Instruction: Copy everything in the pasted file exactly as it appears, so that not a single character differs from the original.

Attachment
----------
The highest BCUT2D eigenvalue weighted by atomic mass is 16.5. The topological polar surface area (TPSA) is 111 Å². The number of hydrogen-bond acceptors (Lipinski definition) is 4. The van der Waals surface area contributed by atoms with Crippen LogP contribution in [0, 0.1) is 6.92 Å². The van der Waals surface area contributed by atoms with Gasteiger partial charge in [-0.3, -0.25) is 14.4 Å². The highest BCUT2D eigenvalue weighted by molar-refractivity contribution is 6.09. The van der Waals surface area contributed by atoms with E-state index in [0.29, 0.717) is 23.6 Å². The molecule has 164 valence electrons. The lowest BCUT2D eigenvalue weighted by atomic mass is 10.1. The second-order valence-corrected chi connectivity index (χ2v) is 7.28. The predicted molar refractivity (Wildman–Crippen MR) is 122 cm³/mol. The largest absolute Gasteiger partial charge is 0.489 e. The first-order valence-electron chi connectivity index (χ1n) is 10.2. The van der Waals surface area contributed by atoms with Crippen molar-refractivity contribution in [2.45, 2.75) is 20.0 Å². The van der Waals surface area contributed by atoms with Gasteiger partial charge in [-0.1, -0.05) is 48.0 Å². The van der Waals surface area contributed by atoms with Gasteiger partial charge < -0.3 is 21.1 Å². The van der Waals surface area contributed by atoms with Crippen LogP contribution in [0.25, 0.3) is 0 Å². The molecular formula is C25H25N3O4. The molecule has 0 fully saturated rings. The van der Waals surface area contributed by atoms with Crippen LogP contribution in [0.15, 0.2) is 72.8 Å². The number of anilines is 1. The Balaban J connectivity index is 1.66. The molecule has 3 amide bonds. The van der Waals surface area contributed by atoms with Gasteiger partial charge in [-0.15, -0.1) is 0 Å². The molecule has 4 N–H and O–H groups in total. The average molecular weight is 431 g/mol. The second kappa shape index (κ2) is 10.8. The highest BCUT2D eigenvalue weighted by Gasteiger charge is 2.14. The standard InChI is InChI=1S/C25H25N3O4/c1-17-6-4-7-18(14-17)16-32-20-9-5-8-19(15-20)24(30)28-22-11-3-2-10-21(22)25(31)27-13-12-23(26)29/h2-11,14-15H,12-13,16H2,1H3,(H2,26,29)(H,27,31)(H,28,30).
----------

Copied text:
The highest BCUT2D eigenvalue weighted by atomic mass is 16.5. The topological polar surface area (TPSA) is 111 Å². The number of hydrogen-bond acceptors (Lipinski definition) is 4. The van der Waals surface area contributed by atoms with Crippen LogP contribution in [0, 0.1) is 6.92 Å². The van der Waals surface area contributed by atoms with Gasteiger partial charge in [-0.3, -0.25) is 14.4 Å². The highest BCUT2D eigenvalue weighted by molar-refractivity contribution is 6.09. The van der Waals surface area contributed by atoms with E-state index in [0.29, 0.717) is 23.6 Å². The molecule has 164 valence electrons. The lowest BCUT2D eigenvalue weighted by atomic mass is 10.1. The second-order valence-corrected chi connectivity index (χ2v) is 7.28. The predicted molar refractivity (Wildman–Crippen MR) is 122 cm³/mol. The largest absolute Gasteiger partial charge is 0.489 e. The first-order valence-electron chi connectivity index (χ1n) is 10.2. The van der Waals surface area contributed by atoms with Crippen molar-refractivity contribution in [2.45, 2.75) is 20.0 Å². The van der Waals surface area contributed by atoms with Gasteiger partial charge in [-0.1, -0.05) is 48.0 Å². The van der Waals surface area contributed by atoms with Gasteiger partial charge < -0.3 is 21.1 Å². The van der Waals surface area contributed by atoms with Crippen LogP contribution in [0.25, 0.3) is 0 Å². The molecular formula is C25H25N3O4. The molecule has 0 fully saturated rings. The van der Waals surface area contributed by atoms with Crippen LogP contribution in [0.15, 0.2) is 72.8 Å². The number of anilines is 1. The Balaban J connectivity index is 1.66. The molecule has 3 amide bonds. The van der Waals surface area contributed by atoms with Gasteiger partial charge in [-0.15, -0.1) is 0 Å². The molecule has 4 N–H and O–H groups in total. The average molecular weight is 431 g/mol. The second kappa shape index (κ2) is 10.8. The highest BCUT2D eigenvalue weighted by Gasteiger charge is 2.14. The standard InChI is InChI=1S/C25H25N3O4/c1-17-6-4-7-18(14-17)16-32-20-9-5-8-19(15-20)24(30)28-22-11-3-2-10-21(22)25(31)27-13-12-23(26)29/h2-11,14-15H,12-13,16H2,1H3,(H2,26,29)(H,27,31)(H,28,30).